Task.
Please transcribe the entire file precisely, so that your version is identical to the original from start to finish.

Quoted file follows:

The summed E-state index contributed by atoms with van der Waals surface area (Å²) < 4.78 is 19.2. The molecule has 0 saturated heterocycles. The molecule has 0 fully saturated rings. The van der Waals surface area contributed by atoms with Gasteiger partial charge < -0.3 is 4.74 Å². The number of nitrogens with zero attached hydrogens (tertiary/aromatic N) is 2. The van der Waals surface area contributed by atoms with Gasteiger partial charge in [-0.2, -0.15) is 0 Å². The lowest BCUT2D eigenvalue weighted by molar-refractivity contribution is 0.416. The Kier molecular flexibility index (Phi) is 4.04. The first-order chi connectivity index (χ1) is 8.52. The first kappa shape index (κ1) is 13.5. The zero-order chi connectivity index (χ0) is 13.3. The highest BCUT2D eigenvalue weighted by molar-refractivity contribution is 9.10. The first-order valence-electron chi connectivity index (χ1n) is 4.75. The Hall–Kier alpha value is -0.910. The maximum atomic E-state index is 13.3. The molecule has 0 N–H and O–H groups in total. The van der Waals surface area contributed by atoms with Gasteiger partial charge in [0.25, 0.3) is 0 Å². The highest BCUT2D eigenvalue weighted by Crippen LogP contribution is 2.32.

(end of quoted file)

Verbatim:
The summed E-state index contributed by atoms with van der Waals surface area (Å²) < 4.78 is 19.2. The molecule has 0 saturated heterocycles. The molecule has 0 fully saturated rings. The van der Waals surface area contributed by atoms with Gasteiger partial charge < -0.3 is 4.74 Å². The number of nitrogens with zero attached hydrogens (tertiary/aromatic N) is 2. The van der Waals surface area contributed by atoms with Gasteiger partial charge in [-0.2, -0.15) is 0 Å². The lowest BCUT2D eigenvalue weighted by molar-refractivity contribution is 0.416. The Kier molecular flexibility index (Phi) is 4.04. The first-order chi connectivity index (χ1) is 8.52. The first kappa shape index (κ1) is 13.5. The zero-order chi connectivity index (χ0) is 13.3. The highest BCUT2D eigenvalue weighted by molar-refractivity contribution is 9.10. The first-order valence-electron chi connectivity index (χ1n) is 4.75. The Hall–Kier alpha value is -0.910. The maximum atomic E-state index is 13.3. The molecule has 0 N–H and O–H groups in total. The van der Waals surface area contributed by atoms with Gasteiger partial charge in [0.25, 0.3) is 0 Å². The highest BCUT2D eigenvalue weighted by Crippen LogP contribution is 2.32.